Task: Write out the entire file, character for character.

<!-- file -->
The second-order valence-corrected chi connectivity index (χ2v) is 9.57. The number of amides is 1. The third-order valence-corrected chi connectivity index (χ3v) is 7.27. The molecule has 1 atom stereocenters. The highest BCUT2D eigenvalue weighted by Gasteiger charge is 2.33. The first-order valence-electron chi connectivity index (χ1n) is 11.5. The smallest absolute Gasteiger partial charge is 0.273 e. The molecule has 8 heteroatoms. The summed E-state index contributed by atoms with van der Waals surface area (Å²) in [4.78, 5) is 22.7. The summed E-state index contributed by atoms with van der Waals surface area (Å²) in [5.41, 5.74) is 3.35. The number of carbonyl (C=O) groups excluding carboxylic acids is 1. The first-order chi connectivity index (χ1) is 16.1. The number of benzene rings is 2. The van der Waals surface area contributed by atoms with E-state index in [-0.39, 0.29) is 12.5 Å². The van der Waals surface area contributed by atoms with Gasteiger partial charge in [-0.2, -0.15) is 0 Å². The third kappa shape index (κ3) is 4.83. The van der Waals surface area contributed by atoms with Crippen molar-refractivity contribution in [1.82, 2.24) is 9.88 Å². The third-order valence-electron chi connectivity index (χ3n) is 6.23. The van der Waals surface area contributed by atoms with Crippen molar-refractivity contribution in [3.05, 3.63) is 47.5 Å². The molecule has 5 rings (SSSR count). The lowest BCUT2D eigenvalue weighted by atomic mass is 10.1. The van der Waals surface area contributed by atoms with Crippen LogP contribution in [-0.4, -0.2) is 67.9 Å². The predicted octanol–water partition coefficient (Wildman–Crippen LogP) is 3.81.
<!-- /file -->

The second-order valence-corrected chi connectivity index (χ2v) is 9.57. The number of amides is 1. The third-order valence-corrected chi connectivity index (χ3v) is 7.27. The molecule has 1 atom stereocenters. The highest BCUT2D eigenvalue weighted by Gasteiger charge is 2.33. The first-order valence-electron chi connectivity index (χ1n) is 11.5. The smallest absolute Gasteiger partial charge is 0.273 e. The molecule has 8 heteroatoms. The summed E-state index contributed by atoms with van der Waals surface area (Å²) in [4.78, 5) is 22.7. The summed E-state index contributed by atoms with van der Waals surface area (Å²) in [5.41, 5.74) is 3.35. The number of carbonyl (C=O) groups excluding carboxylic acids is 1. The first-order chi connectivity index (χ1) is 16.1. The number of benzene rings is 2. The van der Waals surface area contributed by atoms with E-state index in [-0.39, 0.29) is 12.5 Å². The van der Waals surface area contributed by atoms with Gasteiger partial charge in [-0.2, -0.15) is 0 Å². The third kappa shape index (κ3) is 4.83. The van der Waals surface area contributed by atoms with Crippen molar-refractivity contribution in [1.82, 2.24) is 9.88 Å². The third-order valence-electron chi connectivity index (χ3n) is 6.23. The van der Waals surface area contributed by atoms with Crippen molar-refractivity contribution in [3.05, 3.63) is 47.5 Å². The molecule has 5 rings (SSSR count). The lowest BCUT2D eigenvalue weighted by atomic mass is 10.1. The van der Waals surface area contributed by atoms with Crippen LogP contribution in [-0.4, -0.2) is 67.9 Å². The predicted octanol–water partition coefficient (Wildman–Crippen LogP) is 3.81.